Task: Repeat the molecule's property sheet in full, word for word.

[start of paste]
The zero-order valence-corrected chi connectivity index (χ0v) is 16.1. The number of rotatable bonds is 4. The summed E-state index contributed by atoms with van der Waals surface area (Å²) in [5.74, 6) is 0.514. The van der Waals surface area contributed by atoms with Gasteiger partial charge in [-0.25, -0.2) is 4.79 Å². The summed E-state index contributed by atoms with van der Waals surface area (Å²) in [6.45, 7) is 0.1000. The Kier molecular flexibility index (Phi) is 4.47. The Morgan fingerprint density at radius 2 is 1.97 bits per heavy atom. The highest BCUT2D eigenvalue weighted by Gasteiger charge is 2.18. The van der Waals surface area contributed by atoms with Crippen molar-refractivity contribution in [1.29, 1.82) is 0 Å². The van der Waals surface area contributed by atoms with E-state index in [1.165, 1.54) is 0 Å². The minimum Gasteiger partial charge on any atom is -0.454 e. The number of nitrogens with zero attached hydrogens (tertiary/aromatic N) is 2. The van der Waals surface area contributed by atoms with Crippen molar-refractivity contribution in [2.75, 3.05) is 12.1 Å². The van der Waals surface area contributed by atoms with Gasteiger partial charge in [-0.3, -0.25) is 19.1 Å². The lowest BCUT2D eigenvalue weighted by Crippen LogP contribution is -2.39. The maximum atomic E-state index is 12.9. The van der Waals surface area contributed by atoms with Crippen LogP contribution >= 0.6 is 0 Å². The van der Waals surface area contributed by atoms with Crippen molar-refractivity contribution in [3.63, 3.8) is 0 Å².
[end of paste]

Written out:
The zero-order valence-corrected chi connectivity index (χ0v) is 16.1. The number of rotatable bonds is 4. The summed E-state index contributed by atoms with van der Waals surface area (Å²) in [5.74, 6) is 0.514. The van der Waals surface area contributed by atoms with Gasteiger partial charge in [-0.25, -0.2) is 4.79 Å². The summed E-state index contributed by atoms with van der Waals surface area (Å²) in [6.45, 7) is 0.1000. The Kier molecular flexibility index (Phi) is 4.47. The Morgan fingerprint density at radius 2 is 1.97 bits per heavy atom. The highest BCUT2D eigenvalue weighted by Gasteiger charge is 2.18. The van der Waals surface area contributed by atoms with Crippen molar-refractivity contribution in [1.29, 1.82) is 0 Å². The van der Waals surface area contributed by atoms with E-state index in [1.165, 1.54) is 0 Å². The minimum Gasteiger partial charge on any atom is -0.454 e. The number of nitrogens with zero attached hydrogens (tertiary/aromatic N) is 2. The van der Waals surface area contributed by atoms with Crippen molar-refractivity contribution in [2.75, 3.05) is 12.1 Å². The van der Waals surface area contributed by atoms with Gasteiger partial charge in [-0.3, -0.25) is 19.1 Å². The lowest BCUT2D eigenvalue weighted by Crippen LogP contribution is -2.39. The maximum atomic E-state index is 12.9. The van der Waals surface area contributed by atoms with Crippen LogP contribution >= 0.6 is 0 Å². The van der Waals surface area contributed by atoms with Crippen molar-refractivity contribution in [3.63, 3.8) is 0 Å².